The Green Book: The Black Travelers’ Guide through Jim Crow America

The Green Book was originated and published by African-American New York City mailman Victor Hugo Green from 1936 to 1966 during the era of Jim Crow laws. Seen here is the cover of a 1940 edition.

BY FRANK DROUZAS, Staff Writer

ST. PETERSBURG — For 30 years, “The Negro Motorist Green Book” (also known as “The Negro Travelers’ Green Book, or simply the “Green Book”) served as an invaluable guidewhen segregation was the policy in many restaurants, stores, hotels and gas stations around the country. Gwendolyn Reese, president of the African American Heritage Association of St. Petersburg, FL, Inc., discussed the historical importance of the guidebook founded by Victor Hugo Green for African Americans taking road trips.

When it first appeared in 1936, it covered the New York area, where Green lived and worked for the United States Postal Service. Eventually, he expanded it to include much of North America, Reese said, even listing locations outside the United States in later editions. It was published from 1936-1966.

“It actually became the bible of Black travel,” Reese explained, during a time when discriminatory Jim Crow laws prevented Blacks from stopping at certain places or even performing necessary functions of road travel.

Many hotels and restaurants excluded African Americans, such as this one in Ohio, seen in 1938.

“We’re talking about things as simple as not being able to stop at a gas station to put gas in your car; not being able to stop and get something to eat on the road; hence, we had what we used to call ‘shoebox lunches’ because you pack up your lunches and carry them in the car. Because nine times out of 10, you would not be able to find a place to stop to eat.”

She recalled a road trip her family took to North Carolina when she was a child, where her father had to pull over by the side of the road when young Reese or one of her siblings had to use a restroom — simply because they had not passed a facility that Blacks could use. In those days, African-American travelers — Reese’s family included — tried to complete all their driving in the daylight because it was not safe for them to be on the road after dark, especially in the South.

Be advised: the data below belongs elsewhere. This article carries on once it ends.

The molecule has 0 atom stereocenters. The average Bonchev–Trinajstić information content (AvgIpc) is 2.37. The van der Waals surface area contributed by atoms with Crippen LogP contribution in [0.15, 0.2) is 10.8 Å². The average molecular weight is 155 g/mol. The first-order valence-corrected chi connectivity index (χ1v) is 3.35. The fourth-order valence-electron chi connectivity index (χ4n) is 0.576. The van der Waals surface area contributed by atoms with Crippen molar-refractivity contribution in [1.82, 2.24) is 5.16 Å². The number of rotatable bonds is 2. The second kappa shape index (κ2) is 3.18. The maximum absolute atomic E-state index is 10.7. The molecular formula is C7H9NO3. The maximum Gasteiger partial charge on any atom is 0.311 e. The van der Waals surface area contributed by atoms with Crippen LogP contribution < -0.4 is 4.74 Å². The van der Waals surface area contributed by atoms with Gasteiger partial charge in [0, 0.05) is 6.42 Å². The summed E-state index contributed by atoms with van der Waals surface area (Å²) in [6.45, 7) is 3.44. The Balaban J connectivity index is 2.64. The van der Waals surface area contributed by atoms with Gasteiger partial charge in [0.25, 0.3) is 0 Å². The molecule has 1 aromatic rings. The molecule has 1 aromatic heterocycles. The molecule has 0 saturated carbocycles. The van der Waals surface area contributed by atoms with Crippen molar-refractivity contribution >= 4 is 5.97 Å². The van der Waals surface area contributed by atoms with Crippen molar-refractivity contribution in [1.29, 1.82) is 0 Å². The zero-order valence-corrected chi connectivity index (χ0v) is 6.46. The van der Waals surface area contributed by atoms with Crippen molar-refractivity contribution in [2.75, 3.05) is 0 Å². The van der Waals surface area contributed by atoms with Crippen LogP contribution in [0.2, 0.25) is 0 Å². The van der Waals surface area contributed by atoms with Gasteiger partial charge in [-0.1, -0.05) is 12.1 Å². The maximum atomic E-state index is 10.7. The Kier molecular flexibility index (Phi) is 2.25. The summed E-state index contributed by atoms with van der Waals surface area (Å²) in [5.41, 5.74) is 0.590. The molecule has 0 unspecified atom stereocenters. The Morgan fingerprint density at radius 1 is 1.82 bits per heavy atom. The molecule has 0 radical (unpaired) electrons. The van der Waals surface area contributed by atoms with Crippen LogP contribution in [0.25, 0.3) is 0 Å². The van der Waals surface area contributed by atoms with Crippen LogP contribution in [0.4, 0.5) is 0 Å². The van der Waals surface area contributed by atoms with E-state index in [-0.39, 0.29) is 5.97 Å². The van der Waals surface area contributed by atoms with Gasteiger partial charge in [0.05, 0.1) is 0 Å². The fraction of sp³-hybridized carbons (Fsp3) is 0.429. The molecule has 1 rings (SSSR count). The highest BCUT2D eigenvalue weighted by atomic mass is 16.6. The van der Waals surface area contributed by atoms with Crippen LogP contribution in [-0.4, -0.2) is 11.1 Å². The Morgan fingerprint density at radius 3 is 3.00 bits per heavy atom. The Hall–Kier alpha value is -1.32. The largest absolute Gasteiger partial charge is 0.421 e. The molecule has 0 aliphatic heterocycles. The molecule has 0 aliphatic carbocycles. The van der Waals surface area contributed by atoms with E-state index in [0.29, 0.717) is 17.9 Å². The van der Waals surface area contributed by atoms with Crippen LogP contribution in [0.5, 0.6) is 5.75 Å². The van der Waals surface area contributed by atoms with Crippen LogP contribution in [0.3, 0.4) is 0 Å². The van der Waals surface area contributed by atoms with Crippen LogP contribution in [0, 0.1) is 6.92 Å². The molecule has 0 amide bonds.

The “Colored only” Hotel Clark in Memphis, circa 1939

“It was published when there was so much discrimination against African Americans when we faced racial prejudice, price gouging. Prices would be doubled for African Americans!” Reese stated.

In addition to unfair pricing and lodgings that outright refused Black travelers, physical violence was always a threat. She recalled one day when she was very young, and her family was driving on U.S. 19 near Oldsmar. Out the window, young Reese spotted a gathering of people with white robes, and they were burning a cross.

She didn’t know what any of it meant. Her father instructed her and her siblings to put their heads down and not look at the strange spectacle. Only when she was much older did he explain what they had encountered.

“The information in the “Green Book” provided ways for Black people to be safe and travel together along the roads of the United States,” she said. “It was an invaluable source.”

Reese noted that the “Green Book” era was a time of segregation and racial terror lynching throughout the country, including here in St. Pete.  It encompassed an incendiary time of protests for racial equality here in the city, including demonstrations against redlining, strikes for the rights of sanitation workers, and a lawsuit for the rights of Black police officers to patrol the entire city.

Stores such as Kress and McCrory’s, fixtures of downtown St. Pete, wouldn’t serve Black diners, Reese remembered. And although African Americans could buy clothes and shoes in shops on Central Avenue, they were not permitted to try them on. Likewise, the famous Green Benches of St. Pete were social gathering spots in the city for years — some ladies, all dressed to the nines, even met future spouses there – yet Black people were not allowed to sit on them.

As a result, African Americans had their own vibrant business corridor on 22nd Street South, which was dotted with all manner of shops, diners, and social clubs. When Black residents purchased goods in Black-owned stores and patronized Black-owned restaurants, they were treated respectfully. Even when superstars as famous as Louis Armstrong – who once dined with the Royal Family — came to town, he had to play the Manhattan Casino — as a part of the Chitlin’ Circuit — since he could not play white-only venues.

“It was a time of terror; it was a time of deprivation; it was a time of separate but not equal,” she said. “It was a time of white-only restrooms and white-only swimming pools and white and colored drinking fountains, and white-only waiting rooms. It was the era of Jim Crow.”

Consequently, many Black travelers visiting Tampa Bay and elsewhere made sure they stowed a copy of the “Green Book” not only because it was a handy guide but a necessity.

“This was Victor Hugo Green’s way of making travel in this country safer for Black people,” Reese said, “so that we could travel with dignity and respect and be safe in doing so.

To reach Frank Drouzas, email fdrouzas@theweeklychallenger.com

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